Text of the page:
Brain, Behaviour and Extensionalism

ken kpaulc at [remove]
Mon Apr 12 01:14:49 EST 2004

"Neil W Rickert" <rickert+nn at> wrote in message
news:c5bo41$rf1$1 at
> Hash: SHA1
> "John H." <johnh at faraway.> writes:
> >That weird and wonderful mathematical
> >physicist Paul Dirac wrote a paper in
> >the 60's that addressed this issue, the title
> >went something like, "On the unreasonable
> >effectiveness of mathematics in the scientific
> >field." Anyone here read it??? Sorry, can't
> >remember the exact title, not in my archives
> >and from a decade old memory.

Hi John, Sorry I missed replying to your original
post [Thanks, Neil].

It always cracks-me-up when I read of Maths'
'extraordinary effectivness' with respect to phys-
ical reality.

It's always be-cause the folks who say this sort
of thing know Maths only incompletely.

"Number" is as a 3-D solid, and all one has to
do is direct one's path through that 3-D solid,
and one can 'mathematically' describe =anything=.

But there's no 'amazement' in-there.

"Number" is just a 3-D, infinitely-divisible, solid.

Folks do Maths, incompletely, and 'think' that
the Maths they do is 'extraordinary' stuff, simply
because they don't see the rest of Maths :-])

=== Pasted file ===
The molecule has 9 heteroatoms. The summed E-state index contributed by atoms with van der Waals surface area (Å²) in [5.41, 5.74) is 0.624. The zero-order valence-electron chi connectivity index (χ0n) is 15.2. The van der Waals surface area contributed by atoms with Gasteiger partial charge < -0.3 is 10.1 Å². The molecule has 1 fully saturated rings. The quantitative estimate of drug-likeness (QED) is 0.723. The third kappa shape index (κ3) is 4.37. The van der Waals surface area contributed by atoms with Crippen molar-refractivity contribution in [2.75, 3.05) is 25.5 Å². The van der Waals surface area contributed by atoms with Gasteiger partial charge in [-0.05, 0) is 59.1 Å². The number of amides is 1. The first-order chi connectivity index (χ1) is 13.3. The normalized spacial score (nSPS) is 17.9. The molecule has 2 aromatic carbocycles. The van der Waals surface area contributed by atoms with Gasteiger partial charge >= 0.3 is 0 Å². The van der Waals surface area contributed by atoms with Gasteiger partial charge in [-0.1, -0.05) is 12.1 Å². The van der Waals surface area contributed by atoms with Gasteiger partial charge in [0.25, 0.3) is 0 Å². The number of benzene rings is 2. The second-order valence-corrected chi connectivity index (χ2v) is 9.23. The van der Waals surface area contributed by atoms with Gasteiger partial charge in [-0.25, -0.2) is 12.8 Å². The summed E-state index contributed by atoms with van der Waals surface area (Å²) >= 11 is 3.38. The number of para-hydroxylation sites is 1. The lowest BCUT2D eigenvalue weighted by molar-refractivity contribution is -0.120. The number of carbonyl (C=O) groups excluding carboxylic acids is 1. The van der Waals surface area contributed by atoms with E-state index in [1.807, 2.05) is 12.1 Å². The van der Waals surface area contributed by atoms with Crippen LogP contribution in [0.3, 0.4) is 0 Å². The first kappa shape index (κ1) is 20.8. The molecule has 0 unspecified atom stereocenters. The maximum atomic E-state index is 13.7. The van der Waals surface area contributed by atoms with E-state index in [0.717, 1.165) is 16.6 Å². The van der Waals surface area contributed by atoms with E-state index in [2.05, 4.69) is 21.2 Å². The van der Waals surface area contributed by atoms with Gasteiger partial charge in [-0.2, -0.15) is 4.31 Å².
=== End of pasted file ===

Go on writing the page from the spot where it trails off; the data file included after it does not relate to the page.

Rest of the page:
[I guess I shouldn't 'smile'. The result of such
incomplete-Maths-itus has been a =lot= of
Truely-Sorrowful stagnation.

"The Maths =says= it, so I don't care what
=you= say."

"But look at =this= Maths."

"That's not Maths, you ignorant fool."

But it is.

the "maths' extraordinariness" folks just can't
see it.

"Stagnation." :-|

Cheers, John [Neil], ken [k. p. collins]

> You are possibly thinking of a famous paper written by Wigner (not
> Dirac).  Its title "The Unreasonable Effectiveness of Mathematics in
> the Physical Sciences" (Communications in Pure and Applied
> Mathematics 13, 1960).  You can probably find it on the web.
> Version: GnuPG v1.2.4 (SunOS)
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> 9p5XvcvFIAdKpL/zFZ+TDg8=
> =oqUD

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